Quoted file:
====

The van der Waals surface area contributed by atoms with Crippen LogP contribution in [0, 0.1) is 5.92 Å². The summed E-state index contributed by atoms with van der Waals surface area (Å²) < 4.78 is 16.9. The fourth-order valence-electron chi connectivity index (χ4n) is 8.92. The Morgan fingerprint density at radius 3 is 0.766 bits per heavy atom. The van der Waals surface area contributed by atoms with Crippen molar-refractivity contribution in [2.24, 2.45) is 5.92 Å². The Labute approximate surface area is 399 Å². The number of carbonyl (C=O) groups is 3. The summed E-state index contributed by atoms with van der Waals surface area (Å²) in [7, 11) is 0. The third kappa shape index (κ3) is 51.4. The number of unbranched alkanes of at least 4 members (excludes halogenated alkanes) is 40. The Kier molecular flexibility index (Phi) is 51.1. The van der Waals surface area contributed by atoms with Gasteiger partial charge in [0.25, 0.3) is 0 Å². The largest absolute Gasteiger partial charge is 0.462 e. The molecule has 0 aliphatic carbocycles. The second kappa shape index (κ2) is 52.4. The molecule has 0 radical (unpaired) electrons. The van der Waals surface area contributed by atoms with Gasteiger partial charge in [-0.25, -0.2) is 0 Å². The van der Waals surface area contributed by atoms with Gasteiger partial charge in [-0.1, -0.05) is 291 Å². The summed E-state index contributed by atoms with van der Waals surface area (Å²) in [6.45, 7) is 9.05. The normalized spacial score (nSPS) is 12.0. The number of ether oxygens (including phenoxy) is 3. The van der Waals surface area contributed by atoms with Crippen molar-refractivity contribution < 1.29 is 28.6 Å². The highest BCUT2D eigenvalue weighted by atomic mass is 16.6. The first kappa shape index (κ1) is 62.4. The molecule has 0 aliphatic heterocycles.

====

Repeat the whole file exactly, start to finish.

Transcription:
The van der Waals surface area contributed by atoms with Crippen LogP contribution in [0, 0.1) is 5.92 Å². The summed E-state index contributed by atoms with van der Waals surface area (Å²) < 4.78 is 16.9. The fourth-order valence-electron chi connectivity index (χ4n) is 8.92. The Morgan fingerprint density at radius 3 is 0.766 bits per heavy atom. The van der Waals surface area contributed by atoms with Crippen molar-refractivity contribution in [2.24, 2.45) is 5.92 Å². The Labute approximate surface area is 399 Å². The number of carbonyl (C=O) groups is 3. The summed E-state index contributed by atoms with van der Waals surface area (Å²) in [7, 11) is 0. The third kappa shape index (κ3) is 51.4. The number of unbranched alkanes of at least 4 members (excludes halogenated alkanes) is 40. The Kier molecular flexibility index (Phi) is 51.1. The van der Waals surface area contributed by atoms with Gasteiger partial charge in [0.25, 0.3) is 0 Å². The largest absolute Gasteiger partial charge is 0.462 e. The molecule has 0 aliphatic carbocycles. The second kappa shape index (κ2) is 52.4. The molecule has 0 radical (unpaired) electrons. The van der Waals surface area contributed by atoms with Gasteiger partial charge in [-0.25, -0.2) is 0 Å². The van der Waals surface area contributed by atoms with Gasteiger partial charge in [-0.1, -0.05) is 291 Å². The summed E-state index contributed by atoms with van der Waals surface area (Å²) in [6.45, 7) is 9.05. The normalized spacial score (nSPS) is 12.0. The number of ether oxygens (including phenoxy) is 3. The van der Waals surface area contributed by atoms with Crippen molar-refractivity contribution < 1.29 is 28.6 Å². The highest BCUT2D eigenvalue weighted by atomic mass is 16.6. The first kappa shape index (κ1) is 62.4. The molecule has 0 aliphatic heterocycles.